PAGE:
Here’s a few things that I learnt on the day:

1.  If there’s a May Day parade and you have children, no matter how cool or unwilling you think you are, you will be taking part in that parade. (I’m thinking of a few other parents, me and the husband have long dispensed with any pretence that we are cool.)

2. It is impossible not to grin stupidly whilst carrying a streamer in a parade.  Seriously, try it.  Even the sourest of souls won’t be able to resist in this situation.

3.  London drivers really are a grumpy lot.  Whilst waiting for giant story characters, an over-sized trumpet, which needed two people to carry it and lots of happy, smiling children skipping across the road at the pedestrian crossing, the second the lights turned green, there was a great deal of angry beeping.  Really?  Shame. On. You.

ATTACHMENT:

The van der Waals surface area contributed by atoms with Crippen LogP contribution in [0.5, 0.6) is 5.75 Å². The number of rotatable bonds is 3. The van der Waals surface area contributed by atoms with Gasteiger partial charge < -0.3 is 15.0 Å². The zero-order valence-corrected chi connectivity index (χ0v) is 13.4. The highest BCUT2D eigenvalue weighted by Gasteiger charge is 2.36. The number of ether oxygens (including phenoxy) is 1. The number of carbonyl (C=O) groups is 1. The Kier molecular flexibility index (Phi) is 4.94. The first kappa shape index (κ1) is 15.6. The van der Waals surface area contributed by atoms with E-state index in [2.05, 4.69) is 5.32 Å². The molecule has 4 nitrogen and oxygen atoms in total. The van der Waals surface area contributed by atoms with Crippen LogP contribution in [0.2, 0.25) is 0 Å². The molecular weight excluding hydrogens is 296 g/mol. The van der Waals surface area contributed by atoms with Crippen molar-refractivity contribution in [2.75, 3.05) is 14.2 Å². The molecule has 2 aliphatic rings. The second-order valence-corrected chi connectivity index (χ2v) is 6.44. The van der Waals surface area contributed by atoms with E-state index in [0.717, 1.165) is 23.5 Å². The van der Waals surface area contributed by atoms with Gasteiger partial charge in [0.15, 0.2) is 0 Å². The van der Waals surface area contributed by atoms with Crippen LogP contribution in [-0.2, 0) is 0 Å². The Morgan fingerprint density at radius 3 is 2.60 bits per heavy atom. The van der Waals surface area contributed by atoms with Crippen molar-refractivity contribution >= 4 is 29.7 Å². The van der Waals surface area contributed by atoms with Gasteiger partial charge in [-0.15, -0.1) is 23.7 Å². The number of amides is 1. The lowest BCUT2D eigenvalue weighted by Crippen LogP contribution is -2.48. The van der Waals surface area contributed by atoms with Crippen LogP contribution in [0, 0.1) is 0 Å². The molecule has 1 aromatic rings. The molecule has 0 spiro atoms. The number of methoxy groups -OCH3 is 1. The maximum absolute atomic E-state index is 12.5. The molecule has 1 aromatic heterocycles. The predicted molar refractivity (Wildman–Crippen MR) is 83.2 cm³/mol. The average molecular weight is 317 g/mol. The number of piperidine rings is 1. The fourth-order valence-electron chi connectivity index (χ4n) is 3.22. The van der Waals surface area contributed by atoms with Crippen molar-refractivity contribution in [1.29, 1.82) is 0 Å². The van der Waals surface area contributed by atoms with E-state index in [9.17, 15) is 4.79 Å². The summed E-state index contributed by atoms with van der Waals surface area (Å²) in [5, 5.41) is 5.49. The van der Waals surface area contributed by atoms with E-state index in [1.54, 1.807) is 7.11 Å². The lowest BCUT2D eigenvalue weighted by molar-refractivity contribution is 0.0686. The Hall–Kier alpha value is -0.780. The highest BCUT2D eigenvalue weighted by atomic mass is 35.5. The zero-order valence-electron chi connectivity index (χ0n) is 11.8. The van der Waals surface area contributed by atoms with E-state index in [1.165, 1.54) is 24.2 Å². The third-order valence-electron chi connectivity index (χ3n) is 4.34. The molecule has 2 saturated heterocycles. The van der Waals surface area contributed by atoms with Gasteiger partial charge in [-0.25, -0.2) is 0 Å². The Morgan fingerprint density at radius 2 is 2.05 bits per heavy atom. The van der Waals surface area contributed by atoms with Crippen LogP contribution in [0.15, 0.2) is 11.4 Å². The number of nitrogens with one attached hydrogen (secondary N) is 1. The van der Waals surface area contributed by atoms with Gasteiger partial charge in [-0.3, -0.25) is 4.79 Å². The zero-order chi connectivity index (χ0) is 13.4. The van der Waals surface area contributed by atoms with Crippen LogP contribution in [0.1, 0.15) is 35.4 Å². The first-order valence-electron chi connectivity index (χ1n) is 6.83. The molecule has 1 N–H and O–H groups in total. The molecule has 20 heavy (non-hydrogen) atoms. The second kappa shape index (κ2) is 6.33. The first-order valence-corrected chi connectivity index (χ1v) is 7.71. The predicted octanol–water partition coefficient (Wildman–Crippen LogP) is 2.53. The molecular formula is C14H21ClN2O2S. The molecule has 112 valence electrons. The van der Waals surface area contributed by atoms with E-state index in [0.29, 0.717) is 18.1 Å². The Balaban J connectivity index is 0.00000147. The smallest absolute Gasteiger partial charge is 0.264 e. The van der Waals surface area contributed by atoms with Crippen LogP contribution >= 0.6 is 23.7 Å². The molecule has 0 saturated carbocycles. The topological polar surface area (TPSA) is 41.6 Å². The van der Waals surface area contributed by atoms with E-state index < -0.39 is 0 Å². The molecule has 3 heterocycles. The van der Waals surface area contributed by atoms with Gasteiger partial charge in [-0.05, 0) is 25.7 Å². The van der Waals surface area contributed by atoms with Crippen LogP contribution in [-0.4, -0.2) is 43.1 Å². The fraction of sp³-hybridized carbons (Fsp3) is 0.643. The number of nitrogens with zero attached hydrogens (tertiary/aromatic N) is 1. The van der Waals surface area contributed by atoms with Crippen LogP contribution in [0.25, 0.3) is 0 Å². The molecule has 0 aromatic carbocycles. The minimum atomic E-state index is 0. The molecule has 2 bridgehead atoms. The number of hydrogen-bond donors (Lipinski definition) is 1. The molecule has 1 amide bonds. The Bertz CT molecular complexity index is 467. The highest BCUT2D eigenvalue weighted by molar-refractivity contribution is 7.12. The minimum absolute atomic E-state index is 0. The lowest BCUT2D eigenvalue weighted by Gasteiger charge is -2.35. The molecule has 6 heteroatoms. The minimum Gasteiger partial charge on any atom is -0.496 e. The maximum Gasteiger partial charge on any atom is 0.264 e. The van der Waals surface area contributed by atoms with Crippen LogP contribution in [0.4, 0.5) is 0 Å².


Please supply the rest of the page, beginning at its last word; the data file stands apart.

4. It is impossible to stand still whilst steel drums are playing.  Impossible.  Try it, but you won’t be able to stop moving.  Many moons ago we lived in a flat across the road from a hall where a local steel drum group practised for three hours every night throughout summer.  It was a relief when their annual appearance in the Notting Hill carnival was over, so we could sit down again in an evening without toe-tapping and shoulder movements.

5.  This was a surprise, but never under-estimate the waiting time to buy a wrap.  They were nice, but 45 minutes was too much of a build up.  Of course, they’d run out of most fillings by the time we got to the front.  Note to self: next year take a picnic.

6. Children can find a great deal of patience and willingness to queue when face painting is on offer.  If only this were a transferable skill.  However, “Mummy, mummy, muummmmyyyy.  Now, mummy!” is a familiar soundtrack to my days.  Hmm, do I need to learn face painting?